Neurodiversity at GSA
Neurodiversity is a relatively new term that encompasses many neurological
differences including Autism, Attention Deficit hyperactivity Disorder, Dyscalculia,
Dyslexia, Dyspraxia, Obsessive Compulsive Disorder, Tourettes.
It is fundamentally, the acknowledgement that such neurological differences are not defects, and instead are recognised in the same manner as any other human cognition. Many people with these differences often find themselves affected by other cognitive conditions such as mental illness.
The Learning Support and Development department based in the Haldane building
are there to support all students at GSA and here at the library, we strive to do the same.
We are embracing diversity in the broadest sense and are striving to create an all-inclusive environment, one in which our students can feel safe, supported and inspired.
This guide is designed to introduce you to the library, its resources, and to encourage you
to utilise it, not just as a place of study, but as an environment in which you can find respite and take some time for self-care.
Don’t let library anxiety hinder your education and overall GSA experience. We are here to support you.
Library opening times
Monday to Friday: 8am -10pm
Weekends: 8am – 6pm
During student breaks, and during Semester 3,
the opening hours are 9am-5pm Monday to Friday
and closed at the weekends.
‘My name is James and I am a librarian here at GSA. I am here
to support you and encourage you to visit and make use of our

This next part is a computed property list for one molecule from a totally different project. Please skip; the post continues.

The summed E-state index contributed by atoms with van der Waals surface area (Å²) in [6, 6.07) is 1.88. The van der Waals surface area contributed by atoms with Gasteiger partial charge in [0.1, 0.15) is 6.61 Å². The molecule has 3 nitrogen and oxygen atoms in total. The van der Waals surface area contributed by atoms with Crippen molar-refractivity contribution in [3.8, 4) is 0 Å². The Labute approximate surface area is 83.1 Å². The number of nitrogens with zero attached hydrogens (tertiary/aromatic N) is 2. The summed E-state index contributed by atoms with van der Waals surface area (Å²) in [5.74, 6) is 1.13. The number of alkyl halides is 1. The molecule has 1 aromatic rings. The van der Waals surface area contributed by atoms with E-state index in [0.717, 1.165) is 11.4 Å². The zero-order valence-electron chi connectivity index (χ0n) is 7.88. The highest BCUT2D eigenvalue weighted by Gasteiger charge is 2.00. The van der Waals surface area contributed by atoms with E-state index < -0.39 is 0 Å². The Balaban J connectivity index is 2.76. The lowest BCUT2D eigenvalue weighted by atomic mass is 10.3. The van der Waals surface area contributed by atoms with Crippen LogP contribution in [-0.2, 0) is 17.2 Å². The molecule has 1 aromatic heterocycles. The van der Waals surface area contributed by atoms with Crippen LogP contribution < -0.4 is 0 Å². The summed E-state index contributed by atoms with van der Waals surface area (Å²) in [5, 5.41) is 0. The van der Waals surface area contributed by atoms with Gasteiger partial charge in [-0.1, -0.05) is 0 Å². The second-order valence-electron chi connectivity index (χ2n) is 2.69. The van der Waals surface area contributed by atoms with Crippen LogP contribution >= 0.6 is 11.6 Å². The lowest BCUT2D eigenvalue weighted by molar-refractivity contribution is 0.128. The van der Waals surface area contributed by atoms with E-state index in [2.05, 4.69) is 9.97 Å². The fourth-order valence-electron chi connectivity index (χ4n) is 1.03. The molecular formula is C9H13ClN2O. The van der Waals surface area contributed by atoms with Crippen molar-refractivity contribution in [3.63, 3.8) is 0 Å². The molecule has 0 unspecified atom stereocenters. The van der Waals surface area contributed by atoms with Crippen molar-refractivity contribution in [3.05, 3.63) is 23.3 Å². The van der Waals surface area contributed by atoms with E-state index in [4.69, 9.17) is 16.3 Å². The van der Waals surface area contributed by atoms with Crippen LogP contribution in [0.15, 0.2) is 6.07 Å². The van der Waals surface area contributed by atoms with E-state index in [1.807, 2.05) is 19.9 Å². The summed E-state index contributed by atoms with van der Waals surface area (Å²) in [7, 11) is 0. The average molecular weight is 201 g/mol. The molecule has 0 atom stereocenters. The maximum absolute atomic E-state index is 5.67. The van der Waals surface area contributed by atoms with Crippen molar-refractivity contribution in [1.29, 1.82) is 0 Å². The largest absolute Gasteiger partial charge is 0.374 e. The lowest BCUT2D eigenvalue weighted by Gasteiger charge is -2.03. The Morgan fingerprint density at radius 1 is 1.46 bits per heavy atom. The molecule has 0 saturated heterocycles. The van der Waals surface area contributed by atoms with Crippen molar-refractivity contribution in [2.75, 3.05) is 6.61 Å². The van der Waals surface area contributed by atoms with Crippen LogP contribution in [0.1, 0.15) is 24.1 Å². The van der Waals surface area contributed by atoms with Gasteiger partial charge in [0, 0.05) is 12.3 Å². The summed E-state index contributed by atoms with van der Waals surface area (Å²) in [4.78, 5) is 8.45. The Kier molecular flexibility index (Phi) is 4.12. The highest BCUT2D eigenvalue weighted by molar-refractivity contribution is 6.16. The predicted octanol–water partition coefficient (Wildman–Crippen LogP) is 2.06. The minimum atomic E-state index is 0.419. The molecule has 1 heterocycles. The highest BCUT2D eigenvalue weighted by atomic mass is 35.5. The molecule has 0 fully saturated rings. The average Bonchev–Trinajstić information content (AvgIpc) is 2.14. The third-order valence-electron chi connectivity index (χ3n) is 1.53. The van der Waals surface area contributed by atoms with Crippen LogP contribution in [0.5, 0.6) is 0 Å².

I am autistic, and so can understand some of the difficulties and
frustrations the differently-abled can encounter. If you want to meet to discuss an individual support plan then contact me at firstname.lastname@example.org
Here are some of the additional support services I can offer through referral from Student Support.’
Designated librarian: All our librarians are friendly and approachable and always
happy to help, but some students may prefer the familiarity of a designated librarian
who will be their point of contact throughout their studies.
Individual Inductions: I will introduce you to the library and support you during your
visit so that you feel safe, can assess the environment and gain the confidence to
visit as often as you like.
Catalogue searches: I can assist you with library catalogue and database searches.
Dissertation support: proofreading, bibliographies and footnotes for essays.
Map/orientation: Introduce you to our simple colour coded map that helps you
locate subject areas without use of shelfmarks.
Borrowing: Should you need particular items from the library I can retrieve them for
you and have them ready for you to collect.
Meet ups: I can visit you in your studio and we can work out what items you need
from the library and I will collect them and deliver them to you.
It’s fun to get lost among the shelves and discover new things, but if you need some direction then this simple colour coded map will help you. It was designed to direct you to subject areas rather than a specific item, so there is no need for classification numbers.
I can make available some of your key readings in accessible formats.
Using your student card you can borrow a pen reader.
It scans the text and reads it aloud to you and can also
save it as a PDF.
You can borrow from a selection of coloured overlays
that support readers with Dyslexia and Meares-Irlen
You can borrow reading rulers to use in the library. We
have a variety of colours for you to choose from
Using your library card you can borrow noise cancelling
headphones. These are ideal for those that are easily
Silent Reading Room and Sensory Space
Our silent reading room is a technology free zone designed purely for reading or relaxing and nurtures good mental health. There are soft beanbag cushions, two soft chairs and adjustable reading lamps. It can accommodate up to six people and is open to all students.
If you feel stressed, overwhelmed or just need alone time, then you can book the silent reading room for yourself and transform it into a sensory space simply by switching off the reading lamps and switching on the colour changing mood light.